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Feminism In The Time Of The Butterflies

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Throughout history, women have made a name for themselves. By rising up and fighting for something that they believed in, the Mirabal sisters made a name for themselves in the Dominican Republic and in Julia Alvarez’s novel In the Time of the Butterflies. By applying a theory to a novel, readers can relate the book to the world they are living in today (Davidson). Feminism can be defined as a dynamic philosophy and social movement that advocates for human rights and gender equality (“Feminism”). Feminist Theory involves looking at how women in novels are portrayed, how female characters are reinforcing stereotypes or undermining them, and the challenges that female characters face (Davidson). Feminist Theory can be applied to In the Time of…show more content…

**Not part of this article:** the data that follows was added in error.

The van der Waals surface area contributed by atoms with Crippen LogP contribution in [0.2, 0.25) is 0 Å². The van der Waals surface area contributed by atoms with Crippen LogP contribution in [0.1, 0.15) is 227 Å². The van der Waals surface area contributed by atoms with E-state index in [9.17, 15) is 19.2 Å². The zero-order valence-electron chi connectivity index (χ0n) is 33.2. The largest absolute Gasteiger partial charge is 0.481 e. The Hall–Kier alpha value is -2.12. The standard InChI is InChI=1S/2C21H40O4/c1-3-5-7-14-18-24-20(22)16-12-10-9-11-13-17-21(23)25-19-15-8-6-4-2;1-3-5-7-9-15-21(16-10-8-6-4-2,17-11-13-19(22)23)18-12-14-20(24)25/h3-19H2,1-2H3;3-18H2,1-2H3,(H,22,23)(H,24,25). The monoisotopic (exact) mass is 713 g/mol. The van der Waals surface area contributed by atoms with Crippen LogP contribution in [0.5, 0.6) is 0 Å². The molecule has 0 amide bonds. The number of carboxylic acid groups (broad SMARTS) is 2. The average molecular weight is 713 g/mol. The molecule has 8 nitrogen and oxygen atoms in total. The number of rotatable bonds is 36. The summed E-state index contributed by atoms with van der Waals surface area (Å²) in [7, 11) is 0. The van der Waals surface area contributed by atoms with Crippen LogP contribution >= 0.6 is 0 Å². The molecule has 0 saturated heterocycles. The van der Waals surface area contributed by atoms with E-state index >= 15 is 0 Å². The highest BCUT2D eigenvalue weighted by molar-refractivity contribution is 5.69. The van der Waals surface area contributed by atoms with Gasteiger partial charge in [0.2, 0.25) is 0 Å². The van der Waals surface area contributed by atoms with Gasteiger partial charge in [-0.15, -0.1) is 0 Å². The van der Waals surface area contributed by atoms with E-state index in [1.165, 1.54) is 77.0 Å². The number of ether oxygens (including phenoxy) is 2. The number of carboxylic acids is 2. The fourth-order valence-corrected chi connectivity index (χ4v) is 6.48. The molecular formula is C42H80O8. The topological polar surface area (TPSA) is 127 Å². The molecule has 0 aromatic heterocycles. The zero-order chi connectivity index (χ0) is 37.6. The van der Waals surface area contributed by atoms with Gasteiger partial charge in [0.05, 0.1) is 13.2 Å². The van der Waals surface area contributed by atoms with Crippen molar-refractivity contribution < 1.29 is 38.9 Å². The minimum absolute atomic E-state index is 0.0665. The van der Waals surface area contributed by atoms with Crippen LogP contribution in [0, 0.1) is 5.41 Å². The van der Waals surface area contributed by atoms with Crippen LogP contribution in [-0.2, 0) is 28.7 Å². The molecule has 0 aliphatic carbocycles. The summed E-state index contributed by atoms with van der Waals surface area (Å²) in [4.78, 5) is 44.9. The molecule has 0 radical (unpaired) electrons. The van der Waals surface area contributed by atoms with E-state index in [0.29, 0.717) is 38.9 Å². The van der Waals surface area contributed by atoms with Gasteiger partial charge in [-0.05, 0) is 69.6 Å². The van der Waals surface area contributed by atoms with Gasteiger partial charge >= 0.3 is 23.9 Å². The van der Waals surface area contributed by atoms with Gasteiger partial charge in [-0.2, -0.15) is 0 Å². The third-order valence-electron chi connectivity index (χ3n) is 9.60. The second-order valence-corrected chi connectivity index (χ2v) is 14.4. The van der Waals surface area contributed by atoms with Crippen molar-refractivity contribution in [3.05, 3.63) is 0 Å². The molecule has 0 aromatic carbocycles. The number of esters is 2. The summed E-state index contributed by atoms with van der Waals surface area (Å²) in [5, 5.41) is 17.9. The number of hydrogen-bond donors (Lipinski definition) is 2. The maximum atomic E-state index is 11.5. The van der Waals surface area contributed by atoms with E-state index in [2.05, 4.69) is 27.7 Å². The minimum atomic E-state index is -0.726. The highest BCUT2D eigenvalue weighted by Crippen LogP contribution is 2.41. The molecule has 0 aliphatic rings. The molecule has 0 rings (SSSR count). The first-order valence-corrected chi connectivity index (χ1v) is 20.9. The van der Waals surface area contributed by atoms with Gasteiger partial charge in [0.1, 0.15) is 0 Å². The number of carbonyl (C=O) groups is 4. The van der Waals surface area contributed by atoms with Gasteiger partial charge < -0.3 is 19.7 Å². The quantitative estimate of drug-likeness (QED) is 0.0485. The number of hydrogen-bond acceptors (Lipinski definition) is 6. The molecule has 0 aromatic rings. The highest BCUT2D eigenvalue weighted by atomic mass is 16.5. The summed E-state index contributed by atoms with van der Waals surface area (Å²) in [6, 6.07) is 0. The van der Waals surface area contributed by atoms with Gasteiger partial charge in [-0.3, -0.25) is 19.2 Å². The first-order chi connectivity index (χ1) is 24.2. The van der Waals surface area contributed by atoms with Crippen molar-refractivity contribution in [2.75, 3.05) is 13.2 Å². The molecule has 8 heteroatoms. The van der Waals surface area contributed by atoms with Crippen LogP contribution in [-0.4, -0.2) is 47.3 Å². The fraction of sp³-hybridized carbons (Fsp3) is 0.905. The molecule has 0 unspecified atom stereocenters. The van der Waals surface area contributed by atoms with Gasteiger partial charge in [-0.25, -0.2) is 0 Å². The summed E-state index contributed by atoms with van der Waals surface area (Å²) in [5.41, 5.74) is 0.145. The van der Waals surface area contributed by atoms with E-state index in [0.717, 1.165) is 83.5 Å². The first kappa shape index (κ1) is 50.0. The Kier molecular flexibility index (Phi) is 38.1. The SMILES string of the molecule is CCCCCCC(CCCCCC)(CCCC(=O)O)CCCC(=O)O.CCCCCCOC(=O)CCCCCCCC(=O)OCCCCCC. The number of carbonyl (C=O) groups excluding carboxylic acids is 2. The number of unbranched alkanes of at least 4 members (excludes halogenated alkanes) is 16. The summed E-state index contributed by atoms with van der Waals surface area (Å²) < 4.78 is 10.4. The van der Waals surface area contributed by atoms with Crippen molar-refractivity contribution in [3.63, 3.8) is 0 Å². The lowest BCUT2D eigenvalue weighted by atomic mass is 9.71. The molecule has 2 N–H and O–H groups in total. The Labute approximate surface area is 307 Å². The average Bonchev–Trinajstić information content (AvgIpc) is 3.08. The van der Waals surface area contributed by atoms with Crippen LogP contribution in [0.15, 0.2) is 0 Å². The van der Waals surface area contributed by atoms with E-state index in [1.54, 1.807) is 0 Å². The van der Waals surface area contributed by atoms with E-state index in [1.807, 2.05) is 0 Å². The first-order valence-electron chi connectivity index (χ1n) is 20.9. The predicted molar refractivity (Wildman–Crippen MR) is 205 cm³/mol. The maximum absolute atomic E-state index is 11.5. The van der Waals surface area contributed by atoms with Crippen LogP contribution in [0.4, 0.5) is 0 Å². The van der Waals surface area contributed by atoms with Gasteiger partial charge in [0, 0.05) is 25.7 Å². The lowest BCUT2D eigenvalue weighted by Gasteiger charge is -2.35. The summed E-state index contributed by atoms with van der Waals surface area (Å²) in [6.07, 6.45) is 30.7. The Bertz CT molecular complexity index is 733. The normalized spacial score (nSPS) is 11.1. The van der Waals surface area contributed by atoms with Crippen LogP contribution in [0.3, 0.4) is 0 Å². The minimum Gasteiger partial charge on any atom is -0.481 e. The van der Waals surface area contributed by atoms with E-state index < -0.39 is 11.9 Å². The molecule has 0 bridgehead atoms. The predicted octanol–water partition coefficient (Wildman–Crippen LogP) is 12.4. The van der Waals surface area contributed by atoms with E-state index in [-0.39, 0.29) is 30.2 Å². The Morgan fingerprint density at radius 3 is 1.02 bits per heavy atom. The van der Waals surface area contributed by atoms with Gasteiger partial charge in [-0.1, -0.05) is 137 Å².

The female characters are portrayed as independent, strong willed women that are full of determination to fulfill their dreams, who also defy stereotypes. Minerva is portrayed as a strong woman when she fulfills her dream of getting a form of higher education, which also goes against social norms in the Dominican Republic. She says, “I want to go to the university[...]I’ve always wanted to study law” (Alvarez 98). By attending the university, Minerva is completing her dream and going against female stereotypes. Another example of women being strong willed in the novel is when the Mirabal sisters fight and die for a cause they believed in. Dedé says, “They killed them good and dead[...]they put the dead girls in the back of the Jeep, Rufino in the front” (Alvarez 303). By becoming martyrs for the Dominican Republic Revolution, the Mirabal sisters show how strong they truly were by fighting for a cause that they believed in. They defeated social norms by becoming independent fighters for a cause they believed in instead of being shy and staying in the house. Bettie K. Johnson Mbayo, an African American newspaper journalist, wrote an article about a woman in Liberia who is breaking gender barriers. Christine Tokpa was tired of sitting at home and taking care of the children so she decided to become a mechanic in Liberia. In Liberia, “the mechanic field is dominantly a male job” (“Women Breaking Barriers”). Christine, just like the female characters in the novel, overcame gender barriers and stereotypes and became a strong and independent woman who fought for what she
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